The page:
Back
 OALibJ  Vol.8 No.5 , May 2021
Consumers Reaction and Response to Covid-19
Abstract: The outbreak and declaration of COVID-19 by the World Health Organization (WHO) as a global pandemic has had major effects on many stakeholders of the world economy, one of whom is the consumer. This perspective therefore intends to inform on the incidence of COVID-19 and report on consumers reaction and response.

1. General Introduction

The novel coronavirus (COVID-19) pandemic erupted in December 2019 in Wuhan city in Hubei province of China and continues to spread across the world. China specifically Wuhan city was initially identified as the main epicenter of the epidemic with reported cases either in China or being travelers from China. On March 11, 2020, the World Health Organization announced COVID-19 outbreak as a global pandemic. By late-April 2020, COVID-19 had infected more than 2.88 million people worldwide in 210 countries, with over 198,000 deaths. The World Health Organization (WHO) has declared a public health emergency of international concern to coordinate international responses to the disease.

In collaboration with the WHO policies on fighting the pandemic, several nations across the globe have increasingly implemented strict public health measures to respond to the outbreak. These measures include social distancing; washing of hands under running water and soap, using had alcohol-based sanitizers, quarantine, wearing face mask, partial to complete lockdown, among others. These measures have invariably constrained economic activities with serious financial, social and economic consequences. Some of the major consequences of the COVID-19 include income and wealth losses, decreased in aggregate consumer expenditure including decreased in travel and clothing, increase in job cuts resulting in high unemployment rate. Nonetheless, in response to this, many governments have rolled out vast monetary incentive packages, as large as over 10% of the country’s Gross Domestic Product (GDP) to help fight the adverse economic consequences of COVID-19. For instance, the government of South Korea announced a special Support Package with a budget of 20 trillion KRW in 2020 [1].

Similarly, the introduction of tax breaks and waivers for social security contributions, as well as extensions of deadlines for repayment of mortgages were some of the initiative rolled out by the government of South Korea to help its citizenry during the COVID-19 pandemic. Likewise in China, the government set up a subsidized 300 billion yuan credit facility for producers of masks and other health related items. In the UK, £5 billion have been allocated to the National Health Service (NHS), while in Ireland; the government has allocated ?35 m for the Health Service Executive, [2].

In terms of individual financial support, the several governments are offering financial support and tax relief to their citizenry affected by the COVID-19 pandemic. The UK for example has introduced a guarantee system for 80% of the loan value for SMEs on lending and overdrafts and will provide an additional £2.2 billion funding for local authorities to support small businesses [2].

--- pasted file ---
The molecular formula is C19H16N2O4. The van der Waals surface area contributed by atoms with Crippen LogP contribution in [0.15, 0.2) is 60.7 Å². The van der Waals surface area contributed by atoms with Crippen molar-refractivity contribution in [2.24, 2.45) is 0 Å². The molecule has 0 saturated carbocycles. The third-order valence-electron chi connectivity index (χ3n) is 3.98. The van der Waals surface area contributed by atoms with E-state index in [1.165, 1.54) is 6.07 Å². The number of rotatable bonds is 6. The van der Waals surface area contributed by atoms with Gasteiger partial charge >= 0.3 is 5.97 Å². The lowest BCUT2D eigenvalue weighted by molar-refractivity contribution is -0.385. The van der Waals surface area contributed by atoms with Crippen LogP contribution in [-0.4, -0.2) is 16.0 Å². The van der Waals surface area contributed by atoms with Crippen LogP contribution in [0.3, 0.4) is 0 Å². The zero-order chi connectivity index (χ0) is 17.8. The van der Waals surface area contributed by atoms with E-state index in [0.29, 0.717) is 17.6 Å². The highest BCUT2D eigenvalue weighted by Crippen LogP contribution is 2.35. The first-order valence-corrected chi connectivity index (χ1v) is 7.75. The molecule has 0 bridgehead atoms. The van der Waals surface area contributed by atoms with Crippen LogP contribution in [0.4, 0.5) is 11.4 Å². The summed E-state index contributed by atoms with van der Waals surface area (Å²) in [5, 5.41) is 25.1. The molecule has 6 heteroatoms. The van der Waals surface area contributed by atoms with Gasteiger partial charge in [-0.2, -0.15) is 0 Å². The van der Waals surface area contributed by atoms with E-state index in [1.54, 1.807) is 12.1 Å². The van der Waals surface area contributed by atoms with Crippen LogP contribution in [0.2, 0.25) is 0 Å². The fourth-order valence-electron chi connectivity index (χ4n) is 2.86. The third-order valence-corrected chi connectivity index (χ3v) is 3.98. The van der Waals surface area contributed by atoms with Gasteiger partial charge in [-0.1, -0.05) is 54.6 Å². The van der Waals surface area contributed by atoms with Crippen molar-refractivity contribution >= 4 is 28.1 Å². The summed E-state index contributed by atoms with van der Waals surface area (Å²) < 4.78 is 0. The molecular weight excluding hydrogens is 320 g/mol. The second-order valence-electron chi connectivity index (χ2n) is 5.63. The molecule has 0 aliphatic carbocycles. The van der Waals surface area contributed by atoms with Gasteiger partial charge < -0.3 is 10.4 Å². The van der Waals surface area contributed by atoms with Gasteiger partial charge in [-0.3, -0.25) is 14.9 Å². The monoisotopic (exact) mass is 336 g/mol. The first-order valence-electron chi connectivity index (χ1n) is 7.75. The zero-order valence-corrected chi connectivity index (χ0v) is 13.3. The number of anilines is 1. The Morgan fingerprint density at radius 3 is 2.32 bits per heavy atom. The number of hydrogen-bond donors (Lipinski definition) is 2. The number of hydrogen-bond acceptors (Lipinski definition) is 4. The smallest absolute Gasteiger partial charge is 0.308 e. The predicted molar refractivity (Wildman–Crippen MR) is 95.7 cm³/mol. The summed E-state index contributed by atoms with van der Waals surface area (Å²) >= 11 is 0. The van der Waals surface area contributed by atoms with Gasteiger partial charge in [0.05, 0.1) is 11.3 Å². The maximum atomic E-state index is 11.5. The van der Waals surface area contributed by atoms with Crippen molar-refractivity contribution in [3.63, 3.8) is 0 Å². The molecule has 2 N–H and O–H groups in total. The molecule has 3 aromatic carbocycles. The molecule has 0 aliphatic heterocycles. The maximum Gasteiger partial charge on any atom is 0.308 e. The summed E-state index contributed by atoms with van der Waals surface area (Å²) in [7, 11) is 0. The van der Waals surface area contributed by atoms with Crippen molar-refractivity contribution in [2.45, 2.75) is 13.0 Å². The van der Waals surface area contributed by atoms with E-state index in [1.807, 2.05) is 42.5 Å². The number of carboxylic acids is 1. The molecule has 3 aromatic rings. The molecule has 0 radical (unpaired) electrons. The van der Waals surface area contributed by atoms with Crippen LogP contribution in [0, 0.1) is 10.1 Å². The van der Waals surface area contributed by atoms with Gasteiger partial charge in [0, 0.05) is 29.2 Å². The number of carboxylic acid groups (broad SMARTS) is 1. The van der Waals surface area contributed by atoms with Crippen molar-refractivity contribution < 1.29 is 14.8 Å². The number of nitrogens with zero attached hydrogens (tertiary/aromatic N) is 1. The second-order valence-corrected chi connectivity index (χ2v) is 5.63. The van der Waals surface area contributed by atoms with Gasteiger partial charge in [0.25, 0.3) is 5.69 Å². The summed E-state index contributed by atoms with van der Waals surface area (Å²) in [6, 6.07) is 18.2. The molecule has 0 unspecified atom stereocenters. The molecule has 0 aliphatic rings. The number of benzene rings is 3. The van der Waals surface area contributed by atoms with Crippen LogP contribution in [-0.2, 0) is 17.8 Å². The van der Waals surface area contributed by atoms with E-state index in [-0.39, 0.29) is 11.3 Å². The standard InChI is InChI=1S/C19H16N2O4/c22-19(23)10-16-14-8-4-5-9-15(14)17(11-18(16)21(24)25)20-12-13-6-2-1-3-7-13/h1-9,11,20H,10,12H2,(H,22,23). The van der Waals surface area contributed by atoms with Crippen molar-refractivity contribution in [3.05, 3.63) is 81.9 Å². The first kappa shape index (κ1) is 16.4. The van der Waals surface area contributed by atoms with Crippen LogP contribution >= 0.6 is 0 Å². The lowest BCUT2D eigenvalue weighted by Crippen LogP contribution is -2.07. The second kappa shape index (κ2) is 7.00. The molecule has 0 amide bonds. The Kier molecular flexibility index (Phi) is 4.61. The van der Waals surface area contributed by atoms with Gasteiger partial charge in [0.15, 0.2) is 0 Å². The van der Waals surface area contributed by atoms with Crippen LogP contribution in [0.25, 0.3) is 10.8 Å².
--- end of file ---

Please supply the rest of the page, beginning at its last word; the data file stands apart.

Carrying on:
The assignment therefore seeks to assess consumer reaction to changes in income and prices of goods and service patronized during COVID-19 pandemic. It also highlights some of the factors that influence consumer reaction to income and price changes and also examine the relationship between changes in income and demand for essential products and services during the COVID-19 pandemic. The outcome of this assignment will be very significant to policy makers by providing them enough information about what how consumers are reacting to effect on the COVID-19 on their income and price of goods and services. This would help policy makers to be guided when making sound economic and social policies for people affects by the pandemic.

The assignment is organized into seven major sections. Section 1 gives a general introduction of the study by highlighting the impact of COVID-19 on the economy of several nations especially in developed countries including china, USA, and Europe where the effects of the COVID-19 pandemic are severely affected. Section 2 gives a brief overview of COVID-19 pandemic by describing the origin and dynamics of the spread of the COVID-19 pandemic. Section 3 highlights the microeconomic impact of COVID-19 on consumer expenditure. Section 4 outlines the general implications of COVID-19 on the purchasing behaviour of consumers by specifically examining the impact of COVID-19 on increase in expenditure on household essentials and job loses. Section 5 analyses the factors influencing consumer spending or expenditure during the COVID-19. It comprehensively accesses the influence of factors such as perception and expectations of macroeconomic, fear of contagion, employment and income expectations among others on consumer expenditure. Section 6 elaborators on the practical ways consumer have reacted to changes in income and prices during the COVID-19 pandemic. Section 7 marks the final segment of the assignment with a conclusion by discussing and deducing the various